Thursday, 22 December 2011


The European Central Bank has just lent 500 billion Euros at a concessionary interest rate to European banks against low grade security. There was an even greater rush than expected from the banks to apply for the money. As I understand it, the motive was that European banks currently have liquidity (or is it solvency?) problems and American banks are unwilling to lend to them directly. The ECB and European national central banks had a little while ago struck an arrangement with the US Federal Reserve to supply dollars to Europe.

However the ECB is unable to determine what the banks will do with these new funds. The operation is about saving the commercial banking system rather than directing the way in which it operates. Banks might, it seems:

a) lend them to private and commercial borrowers;

b) hold on to them in order to increase their solvency;

c) use then to buy up high-yielding and therefore risky debt such as the bonds of economically stressed European states

d) use them for some even more clever ploy that the rest of us have not even thought of.

It's up to the banks, not the Bank. If they use them to buy up stressed European nations' bonds, (c), there will be a short and shallow sigh of relief but the inter-connection between vulnerable banks and vulnerable nations will be knit a little closer and the wonderful construction of financial instability raised to a slightly greater height.

A couple of weeks ago the international accountancy firm Deloitte estimated that the total value of 'non-core and non-performing assets' held by European banks (i.e. candidates for the kind of operation just carried out by the ECB) is 'at least' 1.7 trillion Euros. Deloitte reckoned that in the previous twelve months (before this latest ECB intervention) banks had managed to dispose of about 60 billion Euros worth. Without the ECB's deus ex machina it would have taken 28 years at that rate for the banks to get rid of their unwanted assets.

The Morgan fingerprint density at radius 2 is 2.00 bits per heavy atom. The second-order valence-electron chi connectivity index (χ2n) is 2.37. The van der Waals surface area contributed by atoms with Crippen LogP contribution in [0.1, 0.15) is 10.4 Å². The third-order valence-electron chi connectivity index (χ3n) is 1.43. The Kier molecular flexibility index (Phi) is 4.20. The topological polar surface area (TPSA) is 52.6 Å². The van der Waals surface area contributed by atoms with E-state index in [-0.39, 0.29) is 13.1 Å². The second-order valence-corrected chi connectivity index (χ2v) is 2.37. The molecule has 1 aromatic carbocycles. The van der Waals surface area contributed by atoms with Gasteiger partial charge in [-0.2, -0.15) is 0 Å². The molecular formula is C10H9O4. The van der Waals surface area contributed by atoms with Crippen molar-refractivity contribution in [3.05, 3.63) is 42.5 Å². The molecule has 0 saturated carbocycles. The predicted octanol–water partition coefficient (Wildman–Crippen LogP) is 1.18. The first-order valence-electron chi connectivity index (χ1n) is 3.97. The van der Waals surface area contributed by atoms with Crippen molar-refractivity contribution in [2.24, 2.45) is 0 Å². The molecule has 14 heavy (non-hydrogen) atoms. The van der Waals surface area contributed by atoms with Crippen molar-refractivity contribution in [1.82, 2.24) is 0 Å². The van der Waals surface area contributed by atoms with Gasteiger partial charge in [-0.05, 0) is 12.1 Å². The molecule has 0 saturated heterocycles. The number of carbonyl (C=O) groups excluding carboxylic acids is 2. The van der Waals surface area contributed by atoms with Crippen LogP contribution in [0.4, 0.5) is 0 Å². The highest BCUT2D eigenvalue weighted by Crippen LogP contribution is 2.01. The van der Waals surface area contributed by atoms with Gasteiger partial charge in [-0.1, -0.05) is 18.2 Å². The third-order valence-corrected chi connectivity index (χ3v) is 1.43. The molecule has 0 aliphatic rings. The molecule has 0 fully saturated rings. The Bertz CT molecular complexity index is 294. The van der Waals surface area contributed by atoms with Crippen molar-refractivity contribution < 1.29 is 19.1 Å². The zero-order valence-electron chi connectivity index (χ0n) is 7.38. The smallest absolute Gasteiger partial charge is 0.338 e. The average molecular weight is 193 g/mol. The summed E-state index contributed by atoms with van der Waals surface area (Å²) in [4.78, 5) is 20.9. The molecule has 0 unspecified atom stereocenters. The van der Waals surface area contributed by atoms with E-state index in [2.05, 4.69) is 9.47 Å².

Of that European total the largest national holding was in the UK at 536 billion, closely followed by Germany at 522 billion. UK GDP in 2010 was approximately 1720 billion Euros, whilst German was 2536 billion. Italy the new sick man of Europe, with a GDP of 1572 billion (but with a third more industrial manufacturing than the UK within that total - woodworkers, much like handbag owners, know that their machinery has little chance of being manufactured in this country but may well come from Italy) had only 102 billion of these assets in their commercial banks' hands. Of course, these are only estimates, by an organisation not without complicity in our financial travails, of figures that banks are careful to conceal.